by Jennifer Noble

There’s a simple recipe for keeping a band together, Mayall  said. “We get along and we love playing together.”


And he downplays the notion that his band members come and go frequently. “(Frequent turnover) is something of a misconception that sticks in people’s minds because in the 1960s there was such a swift turnover of guitarists. That hasn’t been the case more recently. My last band lasted 15 years.”


Any list of Bluesbreakers six-string alumni starts with Eric Clapton, who was given co-billing with Mayall when he left the Yardbirds in 1965, before leaving to form Cream the following year. Other star guitarists who did time with Mayall include Green, Mick Taylor, Harvey Mandel, Jon Mark, Freddy Robinson, Walter Trout, Coco Montoya and Buddy Whittington, who stuck around for 15 years until the 2008 disbandment. The roster of former Bluesbreakers drummers, bassists and other instrumentalists is also impressive.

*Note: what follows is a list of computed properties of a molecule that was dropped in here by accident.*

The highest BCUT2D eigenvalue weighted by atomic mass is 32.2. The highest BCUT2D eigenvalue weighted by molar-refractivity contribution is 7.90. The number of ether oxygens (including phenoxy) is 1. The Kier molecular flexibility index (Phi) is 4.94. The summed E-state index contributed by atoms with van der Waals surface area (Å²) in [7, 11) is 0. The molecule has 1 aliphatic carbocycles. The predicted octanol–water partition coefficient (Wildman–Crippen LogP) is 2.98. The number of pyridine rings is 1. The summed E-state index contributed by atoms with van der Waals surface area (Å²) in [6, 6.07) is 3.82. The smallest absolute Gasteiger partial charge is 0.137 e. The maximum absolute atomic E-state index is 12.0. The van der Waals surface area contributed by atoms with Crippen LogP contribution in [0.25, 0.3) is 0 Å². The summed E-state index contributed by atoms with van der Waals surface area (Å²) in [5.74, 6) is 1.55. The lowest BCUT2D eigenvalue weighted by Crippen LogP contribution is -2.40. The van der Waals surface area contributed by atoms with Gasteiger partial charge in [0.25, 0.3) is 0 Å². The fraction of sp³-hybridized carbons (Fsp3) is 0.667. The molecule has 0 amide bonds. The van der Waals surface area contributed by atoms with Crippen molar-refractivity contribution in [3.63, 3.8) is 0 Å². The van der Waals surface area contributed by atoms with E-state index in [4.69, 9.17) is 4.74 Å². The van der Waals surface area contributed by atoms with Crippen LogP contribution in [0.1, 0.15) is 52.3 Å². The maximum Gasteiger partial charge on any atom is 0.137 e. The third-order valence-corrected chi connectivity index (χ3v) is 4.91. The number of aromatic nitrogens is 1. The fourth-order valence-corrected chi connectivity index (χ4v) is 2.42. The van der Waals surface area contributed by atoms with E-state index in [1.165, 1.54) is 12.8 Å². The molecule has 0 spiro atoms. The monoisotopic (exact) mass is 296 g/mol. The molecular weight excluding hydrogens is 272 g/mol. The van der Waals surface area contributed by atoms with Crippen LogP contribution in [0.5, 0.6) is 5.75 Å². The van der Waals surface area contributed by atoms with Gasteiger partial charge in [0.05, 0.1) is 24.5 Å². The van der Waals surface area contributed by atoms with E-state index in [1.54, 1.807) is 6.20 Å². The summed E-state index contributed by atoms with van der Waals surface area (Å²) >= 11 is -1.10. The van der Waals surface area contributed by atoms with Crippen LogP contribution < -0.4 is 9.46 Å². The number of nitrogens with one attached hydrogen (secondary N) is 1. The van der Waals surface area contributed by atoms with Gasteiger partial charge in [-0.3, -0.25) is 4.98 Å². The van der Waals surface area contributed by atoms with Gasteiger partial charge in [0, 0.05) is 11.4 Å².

Just don’t expect to see some Bluesbreakers reunion project any time soon. Mayall won’t even entertain suggestions along those lines. “That would be kind of silly,” he said dismissively. “Somewhere it kind of crops up, but it’s completely ridiculous. They’ve all got their own careers. The main people that would have the most appeal in any sort of reunion are so far up the ladder fame wise that it wouldn’t ever happen.”

John Mayall is scheduled to appear Sept. 30 at a sold out show at City Winery, Chicago and Oct. 1 at Shank Hall in Milwaukee (